Farmers to benefit from $12M Uganda, China, FAO Agriculture Project

Mark Kawalya

A $12 million project has been launched in Uganda that will benefit more than 9,600 crop, livestock, and fish farmers by improving agricultural practices. The project is the result of a partnership between China and the United Nations Food and Agriculture Organization. (FAO) Uganda will provide nearly $10 million of the project funds, while China will commit $2.4 million. FAO and China will work together on the project’s implementation.

Known as the South-South Cooperation (SSC), the project is currently in its third phase and will run for three years. The first and second phases of the project, produced successful results that saw a quadrupling of rice yields per hectare in the project areas. There was also a significant boost in milk production.

Phase 3 of the project will comprise four main focus areas: establishing a centralized technology transfer base; developing high-yielding plans for rice and foxtail millet; supporting livestock improvement programs; and developing aquaculture value chains.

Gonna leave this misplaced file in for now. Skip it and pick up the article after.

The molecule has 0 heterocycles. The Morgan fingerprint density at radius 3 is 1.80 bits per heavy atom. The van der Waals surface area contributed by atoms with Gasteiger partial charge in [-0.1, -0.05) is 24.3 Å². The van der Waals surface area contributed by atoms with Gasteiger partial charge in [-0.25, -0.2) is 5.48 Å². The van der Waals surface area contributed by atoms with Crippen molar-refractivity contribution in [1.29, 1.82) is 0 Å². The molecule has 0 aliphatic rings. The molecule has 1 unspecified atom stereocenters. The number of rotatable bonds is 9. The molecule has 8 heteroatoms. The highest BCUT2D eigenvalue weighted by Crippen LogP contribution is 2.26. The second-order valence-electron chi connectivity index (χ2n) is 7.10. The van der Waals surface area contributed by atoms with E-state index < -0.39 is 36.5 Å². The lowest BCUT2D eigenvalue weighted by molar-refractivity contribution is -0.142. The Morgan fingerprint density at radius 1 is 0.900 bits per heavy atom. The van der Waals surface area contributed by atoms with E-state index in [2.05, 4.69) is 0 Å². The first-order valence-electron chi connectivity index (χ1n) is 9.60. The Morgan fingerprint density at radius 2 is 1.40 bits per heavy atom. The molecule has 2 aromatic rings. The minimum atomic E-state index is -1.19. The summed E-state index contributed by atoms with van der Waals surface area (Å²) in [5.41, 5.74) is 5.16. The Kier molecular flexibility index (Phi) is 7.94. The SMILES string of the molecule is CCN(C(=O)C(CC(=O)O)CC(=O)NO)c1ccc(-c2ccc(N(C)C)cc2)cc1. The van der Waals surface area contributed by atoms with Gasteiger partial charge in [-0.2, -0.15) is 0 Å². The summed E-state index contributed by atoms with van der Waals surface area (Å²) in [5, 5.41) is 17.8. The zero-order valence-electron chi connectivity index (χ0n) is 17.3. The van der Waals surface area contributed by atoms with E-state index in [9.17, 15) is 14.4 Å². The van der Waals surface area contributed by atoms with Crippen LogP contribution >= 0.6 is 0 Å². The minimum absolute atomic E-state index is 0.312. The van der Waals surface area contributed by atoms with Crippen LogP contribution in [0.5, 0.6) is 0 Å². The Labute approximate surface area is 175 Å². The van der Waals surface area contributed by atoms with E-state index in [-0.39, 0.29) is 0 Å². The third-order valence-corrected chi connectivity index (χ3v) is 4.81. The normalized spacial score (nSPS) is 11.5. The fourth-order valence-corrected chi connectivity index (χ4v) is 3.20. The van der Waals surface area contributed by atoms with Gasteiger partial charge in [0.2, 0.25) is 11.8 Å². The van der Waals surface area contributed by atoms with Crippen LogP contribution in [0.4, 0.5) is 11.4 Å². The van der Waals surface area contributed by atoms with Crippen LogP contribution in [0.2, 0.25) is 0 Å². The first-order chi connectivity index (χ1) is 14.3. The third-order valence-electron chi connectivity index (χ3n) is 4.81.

“This project will contribute to ensuring food security and nutrition, income generation, decent job creation, especially for the youth and women, and improving the livelihoods of the selected farmers,” said Zhang Xiaoqiang, team leader of the project.

Farmers to benefit

Some of the 9,600 project beneficiary farmers, include 3,000 women, 1,000 livestock farmers, 100 fish farmers, and small-scale crop farmers growing mainly rice and foxtail millet across 30 districts in Uganda. The farmers will get access to farm inputs, training, and knowledge exchange from Chinese experts.

“We urge the beneficiaries, who are selected in coordination with the Ministry of Agriculture, Animal Industry and Fisheries and the district agriculture officials, to show interest in adopting new technologies and avail the land for it,” said Xiaoqiang.

Trainings

A team of Chinese experts will coordinate the modern farming knowledge exchange that will foster capacity building and technology transfer. Field trainings will train leaders who will train other farmers. The project will set  up four hubs for integrated technology, livestock, cereals and aquaculture in Luweero, Mbarara, Butaleja and Kajjansi districts. New technologies that will be introduced include rice-fish culture, where farmers can rear fish in paddy rice fields for better land use and higher income generation.

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